The Shakespeare Conference: SHK 16.0066 Wednesday, 12 January 2005
Date: Wednesday, 12 Jan 2005 04:10:51 -0800
Subject: 16.0024 It's Time for Another Meta-Discussion
Comment: Re: SHK 16.0024 It's Time for Another Meta-Discussion
SHAKSPER posts are one of the pleasures in my inbox and I wouldn't mind
at all if the format stayed the same. I fear, however, that our
conservatism as list subscribers--which looks like the consensus so
far--is not helpful in resolving some of Hardy's concerns.
1. A change in technology could benefit all of us. Just as hardware
advances have left RGB monitors and 300-baud modems back in the last
century, the Internet user interface has undergone some remarkable
changes. (Warning: techspeak bumps ahead.)
a. Internet client programs are beginning to blend into one another.
For example, at 3.5 million (!) websites, notably blogs, one can seek
out the link to get an RSS feed--that is, get website updates sent to
you. (At your favorite websites look for a little orange rectangle
saying XML, or red/gray boxes that say Atom and RSS, or other signs that
you can subscribe.)
I didn't really know how RSS (Really Simple Syndication) worked until a
couple weeks ago when I switched from Outlook Express to Thunderbird, an
email program that is also an RSS reader. By the old technique of RYFM
(uh, reading the manual--about one page), I set up a few subscriptions
inside 15 minutes.
What's the benefit? Well, by getting an RSS feed from, say, Penn's
Online Books Page (http://onlinebooks.library.upenn.edu/), I get updates
on new e-books as soon as they are posted in a section above my inbox.
That's how I learned that Arber's Stationers' Registers were coming
online. RSS means you don't you have to repeatedly visit websites and
tediously check pages for changes; the changes come to you.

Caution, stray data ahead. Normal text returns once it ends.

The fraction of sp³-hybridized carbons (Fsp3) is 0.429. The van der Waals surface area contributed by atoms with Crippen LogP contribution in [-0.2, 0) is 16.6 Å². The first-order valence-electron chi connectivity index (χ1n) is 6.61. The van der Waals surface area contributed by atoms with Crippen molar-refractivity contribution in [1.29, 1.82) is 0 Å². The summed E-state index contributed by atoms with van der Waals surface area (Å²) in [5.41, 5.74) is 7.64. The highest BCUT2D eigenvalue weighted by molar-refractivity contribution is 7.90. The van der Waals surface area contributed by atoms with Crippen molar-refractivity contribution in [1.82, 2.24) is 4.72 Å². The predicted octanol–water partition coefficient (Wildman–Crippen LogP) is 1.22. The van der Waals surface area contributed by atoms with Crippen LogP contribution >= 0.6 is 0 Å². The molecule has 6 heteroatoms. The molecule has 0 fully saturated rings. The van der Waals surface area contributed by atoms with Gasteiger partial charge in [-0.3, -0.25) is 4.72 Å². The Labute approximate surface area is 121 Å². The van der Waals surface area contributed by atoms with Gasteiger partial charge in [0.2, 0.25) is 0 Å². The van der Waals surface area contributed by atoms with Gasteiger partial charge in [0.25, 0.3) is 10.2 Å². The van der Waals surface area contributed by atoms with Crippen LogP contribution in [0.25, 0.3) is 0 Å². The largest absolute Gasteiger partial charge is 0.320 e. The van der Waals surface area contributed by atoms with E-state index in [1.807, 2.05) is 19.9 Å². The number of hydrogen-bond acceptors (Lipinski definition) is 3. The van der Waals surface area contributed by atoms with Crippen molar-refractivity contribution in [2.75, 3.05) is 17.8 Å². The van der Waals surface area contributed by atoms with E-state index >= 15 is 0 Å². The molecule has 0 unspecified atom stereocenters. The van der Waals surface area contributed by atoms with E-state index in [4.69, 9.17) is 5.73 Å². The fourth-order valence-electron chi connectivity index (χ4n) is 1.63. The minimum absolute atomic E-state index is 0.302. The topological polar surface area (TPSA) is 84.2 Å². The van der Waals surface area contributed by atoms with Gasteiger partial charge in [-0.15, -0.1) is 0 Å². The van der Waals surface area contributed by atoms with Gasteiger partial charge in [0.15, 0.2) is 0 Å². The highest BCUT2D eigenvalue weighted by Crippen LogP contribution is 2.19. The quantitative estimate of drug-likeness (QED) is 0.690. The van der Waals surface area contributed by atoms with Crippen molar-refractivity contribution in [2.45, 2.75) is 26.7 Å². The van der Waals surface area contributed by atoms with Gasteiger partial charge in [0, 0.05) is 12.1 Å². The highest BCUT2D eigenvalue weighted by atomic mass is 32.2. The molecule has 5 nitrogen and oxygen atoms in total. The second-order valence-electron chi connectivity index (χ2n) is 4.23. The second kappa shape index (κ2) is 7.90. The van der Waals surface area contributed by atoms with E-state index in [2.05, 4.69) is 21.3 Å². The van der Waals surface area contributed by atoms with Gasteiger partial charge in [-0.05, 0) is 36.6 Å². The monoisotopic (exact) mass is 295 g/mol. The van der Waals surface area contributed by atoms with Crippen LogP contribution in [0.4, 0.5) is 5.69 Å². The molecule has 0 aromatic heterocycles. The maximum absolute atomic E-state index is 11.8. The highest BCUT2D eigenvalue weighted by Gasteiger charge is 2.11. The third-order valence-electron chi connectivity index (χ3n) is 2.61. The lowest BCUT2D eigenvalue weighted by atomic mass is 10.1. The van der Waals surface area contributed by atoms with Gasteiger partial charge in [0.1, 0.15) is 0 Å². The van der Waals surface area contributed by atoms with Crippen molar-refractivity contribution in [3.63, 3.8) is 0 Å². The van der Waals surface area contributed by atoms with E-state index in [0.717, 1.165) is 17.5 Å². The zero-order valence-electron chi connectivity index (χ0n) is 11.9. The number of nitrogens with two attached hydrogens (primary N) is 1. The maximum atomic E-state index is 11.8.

That's one way the web interacts with your email. Go to
http://www.feedster.com/ for an index of those millions of RSS feeds.
Newer web browsers like Firefox and newer email clients like Thunderbird
have built-in readers. A program called Bloglines lets you look at all
feeds in, apparently, any browser. You'll also find separate viewers
(news aggregators) like NetNewsWire (for Mac) and Sharp Reader and Atom
Feed Reader (for PC), or Radio UserLand (Mac, PC).
BTW most things I've mentioned so far are free at
http://www.download.com/ and elsewhere. I'm an enthusiastic convert to
Mozilla's open-source software like Firefox: I can wave goodbye to Bill
Gates without leaving Windows.
b. Likewise, email-list discussion is now possible in a variety of
formats at sites that facilitate instant updating of webpages--that is,
web message boards and web blogs, or blogs. You don't have to have
spiky hair or ride a skateboard to appreciate the flexibility of
blogging technology. I'm sure that one of the blog formats would be
congenial for Hardy and SHAKSPERians alike. For example, one format has
message boards from which the blog owner can pluck good pieces and
repost on his blog's home page--from which you can get an RSS feed.
With such a design you wouldn't have to surf to SHAKSPER unless RSS sent
an interesting item to your inbox.
Furthermore, as every blog item has a link (like
blog material is archivable and searchable. This seems like a
requirement for a scholarly list like this.
If you haven't visited a blog, find one at Google's own directory of
Or just visit Peter Suber's blog about scholarship's Open Access
movement: http://www.earlham.edu/~peters/fos/fosblog.html (Of course,
you can get an RSS feed from him, too.)
2. A few Hardy Boys could be recruited to help run SHAKSPER; there could
even be a monthly rotation among a few hardies when the real one has to
write a paper, teach a class, or fix a roof.
3. An annual but non-annoying annual pledge drive might generate more
than a few hundred dollars to pay for the necessary technology, with a
special drive to pay transition costs.
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